Mt. Diablo doesn't get snow every year, and it looks like this year we'll see it covered in snow from multiple storms. After last weeks hike to see the falls in Mt. Diablo State Park, we decided to visit again, and entered the park via the Mitchell Canyon staging area.
Trails Taken - From the trailhead, we took Oak Road to Mitchell Rock Trail. Then, we went right on Mitchell Rock trail and climbed to Twin Peaks, at 1733 feet. We descended a little and came to the Eagle Peak Trail split. We took the trail to the left, which descended down to Coulter Pine Trail. At this point, you could take the Coulter Pine Trail back to Oak Road and the Trailhead, but we continued on to Bruce Lee Road. We took a left on Murchio Road, and another left on Watertower Road. That connected us to Oak Road, which we took to the Trailhead.
Mileage - 4.1 miles, total ascent 1757'
Trailhead - South end of Mitchell Canyon Road in Clayton, California. Bathrooms and Interpretive Center located here as well. Entrance fee required.
Notes and Impressions - At the time of this hike, the trails were quite wet and muddy. In addtion, there is equestrian traffic on some of the main trails, so be careful for horse bombs.
I noticed quite a lot of bird activity on this hike, especially Jays. They seemed to be the lookouts on the trail, letting the other creatures know we were on our way. We saw some skittish rabbits and a load of raptors.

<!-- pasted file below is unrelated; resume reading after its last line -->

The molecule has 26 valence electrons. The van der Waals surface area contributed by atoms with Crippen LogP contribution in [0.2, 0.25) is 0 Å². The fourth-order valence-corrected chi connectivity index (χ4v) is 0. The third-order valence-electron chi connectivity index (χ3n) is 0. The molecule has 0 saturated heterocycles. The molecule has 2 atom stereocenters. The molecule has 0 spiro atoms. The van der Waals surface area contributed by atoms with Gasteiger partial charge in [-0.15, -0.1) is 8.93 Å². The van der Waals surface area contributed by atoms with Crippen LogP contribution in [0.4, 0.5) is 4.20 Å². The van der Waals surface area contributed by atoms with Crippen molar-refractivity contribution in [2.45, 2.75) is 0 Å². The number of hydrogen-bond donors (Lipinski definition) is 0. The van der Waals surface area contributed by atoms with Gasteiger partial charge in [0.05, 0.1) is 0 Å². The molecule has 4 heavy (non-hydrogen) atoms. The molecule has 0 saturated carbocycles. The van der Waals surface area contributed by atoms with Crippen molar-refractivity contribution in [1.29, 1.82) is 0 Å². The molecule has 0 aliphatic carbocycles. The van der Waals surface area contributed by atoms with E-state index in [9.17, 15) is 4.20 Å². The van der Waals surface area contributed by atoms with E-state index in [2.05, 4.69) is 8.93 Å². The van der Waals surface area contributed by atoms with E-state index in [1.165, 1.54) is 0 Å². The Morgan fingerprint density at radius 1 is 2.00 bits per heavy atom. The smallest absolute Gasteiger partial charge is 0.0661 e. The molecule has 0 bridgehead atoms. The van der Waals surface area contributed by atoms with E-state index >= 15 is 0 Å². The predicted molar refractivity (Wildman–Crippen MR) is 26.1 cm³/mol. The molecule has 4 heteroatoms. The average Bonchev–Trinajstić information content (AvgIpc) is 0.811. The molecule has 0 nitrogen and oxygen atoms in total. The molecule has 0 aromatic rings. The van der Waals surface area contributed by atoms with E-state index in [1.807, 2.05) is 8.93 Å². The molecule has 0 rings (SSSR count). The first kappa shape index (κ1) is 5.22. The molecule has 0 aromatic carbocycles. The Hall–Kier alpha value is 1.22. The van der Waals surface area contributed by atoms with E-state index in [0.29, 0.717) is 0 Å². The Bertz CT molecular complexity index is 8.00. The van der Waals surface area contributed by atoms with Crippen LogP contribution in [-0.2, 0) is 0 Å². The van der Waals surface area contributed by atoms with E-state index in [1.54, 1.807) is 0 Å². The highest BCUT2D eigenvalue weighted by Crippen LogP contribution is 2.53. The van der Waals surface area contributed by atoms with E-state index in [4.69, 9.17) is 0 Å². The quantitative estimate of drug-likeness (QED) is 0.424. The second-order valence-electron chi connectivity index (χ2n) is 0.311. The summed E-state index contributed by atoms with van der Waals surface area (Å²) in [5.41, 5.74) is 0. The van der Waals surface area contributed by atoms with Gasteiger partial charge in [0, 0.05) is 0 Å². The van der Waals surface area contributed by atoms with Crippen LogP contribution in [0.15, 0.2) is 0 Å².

Often, the trails narrowed with heavy brush on both sides, and in some cases, overhead. Trail conditions ranged from rocky, to muddy, to steep.
As we climbed, the trails became narrow. You won't need ropes to pull yourself up, but you will feel it in your cheeks and legs.
That giant scar across the face of Zion Peak is explained on the MDIA website:
The diabase quarries on the northside of the mountain (Zion Peak) are currently being excavated for crushed rock and rip rap material. There were several excavations in graywacke on the northside of the mountain for the same purposes, but they are now abandoned. Blue schist from the Franciscan rocks on Mt. Diablo yielded good dimension stone and was popular for building construction due to its color.
Overall, a pleasant and moderatly difficult hike that offers great views and exercise.
Official State of California Map (Does not have all the trails from this hike)
MDIA Mt. Diablo Map (Order Form)